Stanford Prison

The Nightlight Akron, OH


Jennifer Bazar

Assistant Director, Cummings Center for the History of Psychology

The Stanford Prison Experiment— Ethics of human research

The Stanford Prison Experiment is one of the best-known experiments in psychology’s history – and one of the most notorious. As a result, there is a lot of myth and outright misinformation surrounding it. Jennifer Bazar’s presentation will provide an overview of what we know, focusing on why a mock prison was constructed at Stanford University, what the students experienced during their time as either “guards” or “prisoners,” and why the experiment was cut short. She will then look at the aftermath of the experiment and how it took on the persona of “research gone awry.” Key to all of this is how the Stanford Prison Experiment has been used to debate the ethics of human research since the 1970s, a discussion that has seen resurgences over time due in part to public reflections by those directly involved in the experiment as well as events such as the abuse of detainees in the Abu Ghraib prison in Iraq.

The Nightlight Akron, OH

Film Synopsis

In 1971, Stanford Professor Philip Zimbardo conducts a controversial psychology experiment in which college students pretend to be either prisoners or guards, but the proceedings soon get out of hand.

In this tense, psychological thriller based on the notorious true story, Billy Crudup stars as Stanford University professor Dr. Philip Zimbardo, who, in 1971, cast 24 student volunteers as prisoners and guards in a simulated jail to examine the source of abusive behavior in the prison system. The results astonished the world, as participants went from middle-class undergrads to drunk-with-power sadists and submissive victims in just a few days.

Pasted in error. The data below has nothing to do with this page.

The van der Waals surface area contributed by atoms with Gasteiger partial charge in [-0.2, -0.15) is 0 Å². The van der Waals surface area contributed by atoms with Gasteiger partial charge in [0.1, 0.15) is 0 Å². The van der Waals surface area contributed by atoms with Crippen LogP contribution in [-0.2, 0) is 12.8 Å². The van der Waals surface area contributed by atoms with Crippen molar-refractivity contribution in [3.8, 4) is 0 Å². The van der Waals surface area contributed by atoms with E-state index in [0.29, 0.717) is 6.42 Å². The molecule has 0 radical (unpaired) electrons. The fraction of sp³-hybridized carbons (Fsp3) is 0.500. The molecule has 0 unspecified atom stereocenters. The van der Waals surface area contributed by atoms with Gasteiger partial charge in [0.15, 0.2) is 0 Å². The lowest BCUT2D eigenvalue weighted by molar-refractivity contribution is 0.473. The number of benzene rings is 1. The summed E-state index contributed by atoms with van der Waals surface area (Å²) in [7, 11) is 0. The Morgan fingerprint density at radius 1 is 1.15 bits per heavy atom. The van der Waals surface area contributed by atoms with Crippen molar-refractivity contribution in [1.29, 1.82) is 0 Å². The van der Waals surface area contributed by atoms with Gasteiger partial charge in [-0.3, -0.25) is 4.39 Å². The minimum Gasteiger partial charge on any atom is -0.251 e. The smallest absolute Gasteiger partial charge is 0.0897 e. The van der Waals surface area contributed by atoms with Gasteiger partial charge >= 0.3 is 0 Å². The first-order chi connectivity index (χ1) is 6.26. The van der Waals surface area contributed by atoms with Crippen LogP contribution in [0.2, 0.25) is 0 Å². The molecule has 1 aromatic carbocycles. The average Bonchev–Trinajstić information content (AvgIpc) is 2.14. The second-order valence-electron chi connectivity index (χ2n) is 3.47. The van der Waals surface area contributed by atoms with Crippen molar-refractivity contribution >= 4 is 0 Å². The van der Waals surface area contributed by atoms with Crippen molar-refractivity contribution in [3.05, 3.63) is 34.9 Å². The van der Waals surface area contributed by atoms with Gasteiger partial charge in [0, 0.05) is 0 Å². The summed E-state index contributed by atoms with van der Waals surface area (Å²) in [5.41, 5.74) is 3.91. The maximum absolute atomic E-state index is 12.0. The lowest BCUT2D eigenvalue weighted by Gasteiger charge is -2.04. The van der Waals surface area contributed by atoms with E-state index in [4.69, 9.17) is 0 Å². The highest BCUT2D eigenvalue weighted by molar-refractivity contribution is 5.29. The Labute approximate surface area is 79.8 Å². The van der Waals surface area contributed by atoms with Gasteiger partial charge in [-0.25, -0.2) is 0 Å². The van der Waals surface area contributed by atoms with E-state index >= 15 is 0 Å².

About the Speaker

Jennifer Bazar is the Assistant Director of the Cummings Center for the History of Psychology. She holds a doctorate in psychology, with a specialization in the history of psychology. Jennifer directs the content development for exhibits and public programming at the National Museum of Psychology and teaches in The University of Akron’s Museums & Archives Certificate and Public Humanities Certificate programs. She is a passionate supporter of public history and community engagement and was recently named an Akron Community Engaged Scholar (ACE) by the Experiential Learning Center at The University of Akron. You’re most likely to run into her either leading a tour through the National Museum of Psychology or hosting a meeting of the Akron Postcard Club.